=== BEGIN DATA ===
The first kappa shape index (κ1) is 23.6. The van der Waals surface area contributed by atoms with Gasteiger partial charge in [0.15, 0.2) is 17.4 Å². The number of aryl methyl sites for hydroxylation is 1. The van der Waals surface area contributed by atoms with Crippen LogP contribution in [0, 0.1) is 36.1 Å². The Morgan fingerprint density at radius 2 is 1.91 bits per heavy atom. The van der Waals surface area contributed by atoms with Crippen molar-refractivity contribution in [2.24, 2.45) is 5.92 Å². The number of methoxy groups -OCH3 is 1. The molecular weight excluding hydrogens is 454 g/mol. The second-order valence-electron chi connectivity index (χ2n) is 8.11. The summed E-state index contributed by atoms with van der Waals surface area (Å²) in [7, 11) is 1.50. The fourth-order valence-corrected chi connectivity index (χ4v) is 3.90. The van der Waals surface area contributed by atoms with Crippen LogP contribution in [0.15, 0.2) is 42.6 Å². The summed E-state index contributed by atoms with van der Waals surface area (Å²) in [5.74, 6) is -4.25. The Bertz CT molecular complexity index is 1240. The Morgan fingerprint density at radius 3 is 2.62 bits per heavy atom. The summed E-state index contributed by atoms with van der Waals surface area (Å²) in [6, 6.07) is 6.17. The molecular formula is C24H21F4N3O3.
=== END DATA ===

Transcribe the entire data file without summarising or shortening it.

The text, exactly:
The first kappa shape index (κ1) is 23.6. The van der Waals surface area contributed by atoms with Gasteiger partial charge in [0.15, 0.2) is 17.4 Å². The number of aryl methyl sites for hydroxylation is 1. The van der Waals surface area contributed by atoms with Crippen LogP contribution in [0, 0.1) is 36.1 Å². The Morgan fingerprint density at radius 2 is 1.91 bits per heavy atom. The van der Waals surface area contributed by atoms with Crippen molar-refractivity contribution in [2.24, 2.45) is 5.92 Å². The number of methoxy groups -OCH3 is 1. The molecular weight excluding hydrogens is 454 g/mol. The second-order valence-electron chi connectivity index (χ2n) is 8.11. The summed E-state index contributed by atoms with van der Waals surface area (Å²) in [7, 11) is 1.50. The fourth-order valence-corrected chi connectivity index (χ4v) is 3.90. The van der Waals surface area contributed by atoms with Crippen LogP contribution in [0.15, 0.2) is 42.6 Å². The summed E-state index contributed by atoms with van der Waals surface area (Å²) in [5.74, 6) is -4.25. The Bertz CT molecular complexity index is 1240. The Morgan fingerprint density at radius 3 is 2.62 bits per heavy atom. The summed E-state index contributed by atoms with van der Waals surface area (Å²) in [6, 6.07) is 6.17. The molecular formula is C24H21F4N3O3.